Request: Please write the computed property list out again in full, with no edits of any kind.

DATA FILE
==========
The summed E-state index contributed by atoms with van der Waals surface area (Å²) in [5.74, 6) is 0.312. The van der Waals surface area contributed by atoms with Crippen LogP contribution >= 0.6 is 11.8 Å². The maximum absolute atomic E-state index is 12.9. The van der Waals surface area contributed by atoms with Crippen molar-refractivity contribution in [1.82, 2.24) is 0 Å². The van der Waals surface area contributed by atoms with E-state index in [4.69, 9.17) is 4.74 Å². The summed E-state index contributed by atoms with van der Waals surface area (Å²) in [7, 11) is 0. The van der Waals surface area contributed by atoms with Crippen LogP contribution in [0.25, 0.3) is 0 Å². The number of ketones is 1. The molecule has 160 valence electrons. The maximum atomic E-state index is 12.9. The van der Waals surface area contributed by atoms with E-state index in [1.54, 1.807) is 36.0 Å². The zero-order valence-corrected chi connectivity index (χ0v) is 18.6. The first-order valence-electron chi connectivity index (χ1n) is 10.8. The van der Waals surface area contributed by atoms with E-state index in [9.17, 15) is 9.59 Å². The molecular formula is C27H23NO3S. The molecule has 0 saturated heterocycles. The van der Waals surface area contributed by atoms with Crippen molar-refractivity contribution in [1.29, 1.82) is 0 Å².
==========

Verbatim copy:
The summed E-state index contributed by atoms with van der Waals surface area (Å²) in [5.74, 6) is 0.312. The van der Waals surface area contributed by atoms with Crippen LogP contribution >= 0.6 is 11.8 Å². The maximum absolute atomic E-state index is 12.9. The van der Waals surface area contributed by atoms with Crippen molar-refractivity contribution in [1.82, 2.24) is 0 Å². The van der Waals surface area contributed by atoms with E-state index in [4.69, 9.17) is 4.74 Å². The summed E-state index contributed by atoms with van der Waals surface area (Å²) in [7, 11) is 0. The van der Waals surface area contributed by atoms with Crippen LogP contribution in [0.25, 0.3) is 0 Å². The number of ketones is 1. The molecule has 160 valence electrons. The maximum atomic E-state index is 12.9. The van der Waals surface area contributed by atoms with E-state index in [1.54, 1.807) is 36.0 Å². The zero-order valence-corrected chi connectivity index (χ0v) is 18.6. The first-order valence-electron chi connectivity index (χ1n) is 10.8. The van der Waals surface area contributed by atoms with E-state index in [9.17, 15) is 9.59 Å². The molecular formula is C27H23NO3S. The molecule has 0 saturated heterocycles. The van der Waals surface area contributed by atoms with Crippen molar-refractivity contribution in [1.29, 1.82) is 0 Å².